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Decisions of the Superior Courts of New South Wales, 1788-1899

Moore v. Coleman [1840] NSWSupC 25

malicious prosecution

Supreme Court of New South Wales

Stephen J., 10 June 1840

Source: Australian, 11 June 1840[1]

            Before Mr. Justice Stephen, and Messrs. H.H. Browne, and W. Dawes, Assessors.

            Moore v. Coleman. - This was an action for a malicious prosecution. The particulars of the case were briefly these. The plaintiff and defendant are small settlers residing near Campbell Town. In the month of March last, the defendant leased four acres of a farm of thirty-five acres, situate at Bunbury Curran, from Mr. William Davis, of the Church Hill, Sydney, who had not been on the premises for the last nine years. Coleman ploughed it, and sowed what in it, and when the crop came to maturity in December last, a neighbour named Humphries, who the defendant admitted in his affidavit before the Magistrates, he had heard had a prior claim to occupation of the land in question, came with various assistants, and took away the crop. Moore was not seen to be present at the taking away of the wheat, but his cart was used to take it away, and it was sworn to have been stacked upon his premises. Coleman then went to Captain Allman, police magistrate at Campbell Town, and requested to have a summons or warrant against Humphries and his assistants for felony, but Captain Allman understanding from the complainant that the case involved a dispute of right of property told him that the magistrates had no power to settle it, and recommended him to consult his solicitor as to a civil remedy. Coleman then placed his case in the hands of Mr. Wild, the attorney, who, it is to be presumed from the instructions of his client, drew a most extraordinary affidavit, charging Humphries with felony, and Moore and others with aiding, abetting, and assisting him in the commission of it, without even venturing to swear Moore was present upon the occasion. This affidavit was submitted to Captain Innes, without telling him that a previous application had been made to Captain Allman upon the same subject, and after he had cautioned the plaintiff as to what he was about, as it appeared to him that his remedy was of a civil nature, was induced to grant his warrant against the parties, from a representation that they had been guilty of an open and barefaced robbery. The parties were thereupon brought down to Sydney in custody, and after a week's protracted examination caused by the non attendance of witnesses, during which time the parties were at large on bail the case was dismissed by Messrs. W. H. Kerr, and H. H. Browne, the investigating magistrates. His Honor told the Assessors that he was of opinion there was not, in point of law, any reasonable or probable cause for the defendant having acted in the manner he had done; and he observed that malice might be inferred from the charge itself, whether it originated in gross ignorance, or negligence, as well as from proof of direct malice. The assessors found for the plaintiff, with damages £50.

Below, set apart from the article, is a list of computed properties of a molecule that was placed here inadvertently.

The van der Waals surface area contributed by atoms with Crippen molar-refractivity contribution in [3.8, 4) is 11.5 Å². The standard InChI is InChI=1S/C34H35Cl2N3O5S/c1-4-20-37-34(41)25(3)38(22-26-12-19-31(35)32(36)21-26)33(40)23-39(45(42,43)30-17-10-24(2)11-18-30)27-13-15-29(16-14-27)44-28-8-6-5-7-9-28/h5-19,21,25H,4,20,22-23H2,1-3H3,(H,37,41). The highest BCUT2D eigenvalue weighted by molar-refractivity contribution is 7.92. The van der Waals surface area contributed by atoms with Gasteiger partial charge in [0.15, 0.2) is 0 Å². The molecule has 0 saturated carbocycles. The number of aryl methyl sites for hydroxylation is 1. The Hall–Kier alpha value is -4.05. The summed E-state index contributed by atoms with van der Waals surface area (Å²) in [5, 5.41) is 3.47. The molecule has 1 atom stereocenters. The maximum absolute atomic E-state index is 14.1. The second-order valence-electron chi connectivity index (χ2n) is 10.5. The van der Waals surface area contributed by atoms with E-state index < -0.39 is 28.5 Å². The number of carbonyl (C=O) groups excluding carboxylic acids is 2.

[1] See also Sydney Herald 12 June 1840

Published by the Division of Law, Macquarie University